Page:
Trailhead: Intersection of Rue Sergent Merx and Rue Naniot
Website: SOTA Site
Maps: AA6XA/P SOTA Map 
Route: Enter the woods on the trail and turn right. Follow the trail up to the summit. The backside is less steep to get to the high point.
Red Tape: None that I'm aware of.

PA/PA-003 Observant (Sint Pietersberg)

This peak is the higher of the two SOTA summits in the Netherlands. Like all the other Benelux summits, ON7DQ made a useful chart with the best parking locations for each summit. I tried following my GPS to the place for this one, but there were some signs that seemed to me to indicate I wasn't allowed to drive up that way. Luc says its ok to drive up that way, but as a visitor I decided to not take the chance. So instead I turned around and parked at the edge of the village and walked.
Walking up the road.
There is a cul-de-sac at the end of Guldendael road, and this is a good place to park. An overgrown, single-track trail leads from the left side to one of the dirt paths on the mountain. I got pretty wet on this trail since it had rained on the way over. On the wide, dirt path I turned right and headed up the hill.
Middle path to the summit.
I didn't have a good map, so I made some wrong turns, but eventually I found my way to the top. There is a star shaped stone structure on the summit, with a number of benches. It was mid-week on a rainy day, so there was no one else on top. I didn't feel bad setting up using the structure to hold up my antenna.
About to head down.
On the air I made contacts on the three bands I had. The clouds were dark, but it didn't rain while I was out. The walk back to the car was a lot easier since I knew where I was going. At the car I realized I had enough time for one more summit before I had to return the car in Brussels, so I drove to a suburb of Liege for my last one.

Trailhead: Cul-de-sac at the end of Guldendael
Website: SOTA Site
Maps: AA6XA/P SOTA Map 
Route: Take the single track to the wide dirt roads. Follow the roads up to the summit.
Red Tape: None that I'm aware of. Watch out for bikers.

ON/ON-026 Le Mont d'Henri-Chapelle

This peak was the final drive-up peak I did on this vacation. After getting Signal de Botrange, the Belgian high point, I drove over to the coordinates provided by ON7DQ. The location he recommends is at the end of a small road, with a picnic table and viewpoint. The sun was peeking through the clouds, so I thought it might not rain like it was forecasted to.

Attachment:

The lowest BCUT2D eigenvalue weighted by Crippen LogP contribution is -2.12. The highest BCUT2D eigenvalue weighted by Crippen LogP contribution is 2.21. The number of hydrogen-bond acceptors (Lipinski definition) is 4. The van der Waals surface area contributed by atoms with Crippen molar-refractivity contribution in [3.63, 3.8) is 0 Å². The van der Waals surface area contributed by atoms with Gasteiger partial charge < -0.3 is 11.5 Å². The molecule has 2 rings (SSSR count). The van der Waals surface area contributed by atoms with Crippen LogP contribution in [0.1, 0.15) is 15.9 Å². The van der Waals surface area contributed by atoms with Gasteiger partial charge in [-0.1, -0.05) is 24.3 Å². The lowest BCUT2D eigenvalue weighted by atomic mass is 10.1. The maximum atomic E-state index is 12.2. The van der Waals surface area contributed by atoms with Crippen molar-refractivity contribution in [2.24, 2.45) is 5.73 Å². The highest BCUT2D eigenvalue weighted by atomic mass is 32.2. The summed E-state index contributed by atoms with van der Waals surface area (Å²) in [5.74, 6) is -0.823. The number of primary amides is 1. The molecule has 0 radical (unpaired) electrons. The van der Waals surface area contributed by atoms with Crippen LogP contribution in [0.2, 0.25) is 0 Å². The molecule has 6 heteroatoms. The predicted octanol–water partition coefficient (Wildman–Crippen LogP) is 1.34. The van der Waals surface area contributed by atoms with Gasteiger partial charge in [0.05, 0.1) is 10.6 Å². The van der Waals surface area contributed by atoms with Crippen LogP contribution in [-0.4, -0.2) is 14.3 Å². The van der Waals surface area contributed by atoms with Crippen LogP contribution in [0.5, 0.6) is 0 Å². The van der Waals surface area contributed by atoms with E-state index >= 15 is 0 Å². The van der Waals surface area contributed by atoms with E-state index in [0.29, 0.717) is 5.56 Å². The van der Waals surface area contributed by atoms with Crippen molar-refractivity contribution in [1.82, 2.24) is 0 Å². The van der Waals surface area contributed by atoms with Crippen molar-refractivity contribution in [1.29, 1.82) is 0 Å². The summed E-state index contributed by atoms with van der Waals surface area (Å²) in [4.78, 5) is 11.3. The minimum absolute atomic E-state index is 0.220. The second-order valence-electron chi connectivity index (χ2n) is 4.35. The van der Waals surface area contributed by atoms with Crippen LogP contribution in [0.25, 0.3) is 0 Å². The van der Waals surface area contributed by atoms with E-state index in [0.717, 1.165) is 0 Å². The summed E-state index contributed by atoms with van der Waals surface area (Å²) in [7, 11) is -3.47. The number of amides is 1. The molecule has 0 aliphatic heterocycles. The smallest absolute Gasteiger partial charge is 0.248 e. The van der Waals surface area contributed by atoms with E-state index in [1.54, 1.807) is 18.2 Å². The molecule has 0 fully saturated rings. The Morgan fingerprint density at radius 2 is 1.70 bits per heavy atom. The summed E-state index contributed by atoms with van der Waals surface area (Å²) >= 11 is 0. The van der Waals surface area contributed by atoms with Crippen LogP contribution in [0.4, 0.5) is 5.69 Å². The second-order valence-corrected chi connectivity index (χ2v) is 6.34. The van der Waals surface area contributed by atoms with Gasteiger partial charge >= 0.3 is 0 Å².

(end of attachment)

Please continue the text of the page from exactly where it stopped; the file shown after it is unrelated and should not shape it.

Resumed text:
Not a lot of space to set up, but enough.
I used the trash can stand to hold up my pole, and got on the air. As I wash finishing up the third contact it started to rain. I quickly covered everything and put on my raincoat. Lucky for me, there was a fourth chaser waiting when I got back on. I made the contact, then called CQ once more to see if there was anyone else. Not getting any replies, I packed up.
The view over the valley is probably even nicer on a clear day.
This was probably the shortest activation I've ever done, but it was enough and I didn't get too wet. In the car I drove over to the Belgium-Germany-Netherlands triple point to tag the Netherlands high point before heading over to get a summit in the country.

Trailhead: 50.677059, 5.920479
Website: SOTA Site
Maps: AA6XA/P SOTA Map 
Route: Just set up there.
Red Tape: None that I'm aware of.

ON/ON-001 Signal de Botrange

Signal de Botrange is the highest point in Belgium. It is also an easy drive up summit. Any gps should be able to get there. It was the second summit of the day for me. I drove up and parked. There weren't many other cars or people there. The gift shop and restaurant were closed, as was the tower.
Here I am, the highest person in Belgium.
There is a mound behind the building with a staircase leading up it. I walked up and read the plaque on top. It turns out the peak is naturally only 694m, so they built the mound and platform to get up to 700m. People seem to like round numbers.
Mound and tower.
I walked around a little, then found a small clearing in the woods behind the parking lot to set up in. On the air I quickly got my contacts. I didn't linger, since the weather seemed like it might turn at any moment. This was the second country high point I've been to, after Kneiff in Luxembourg the previous day.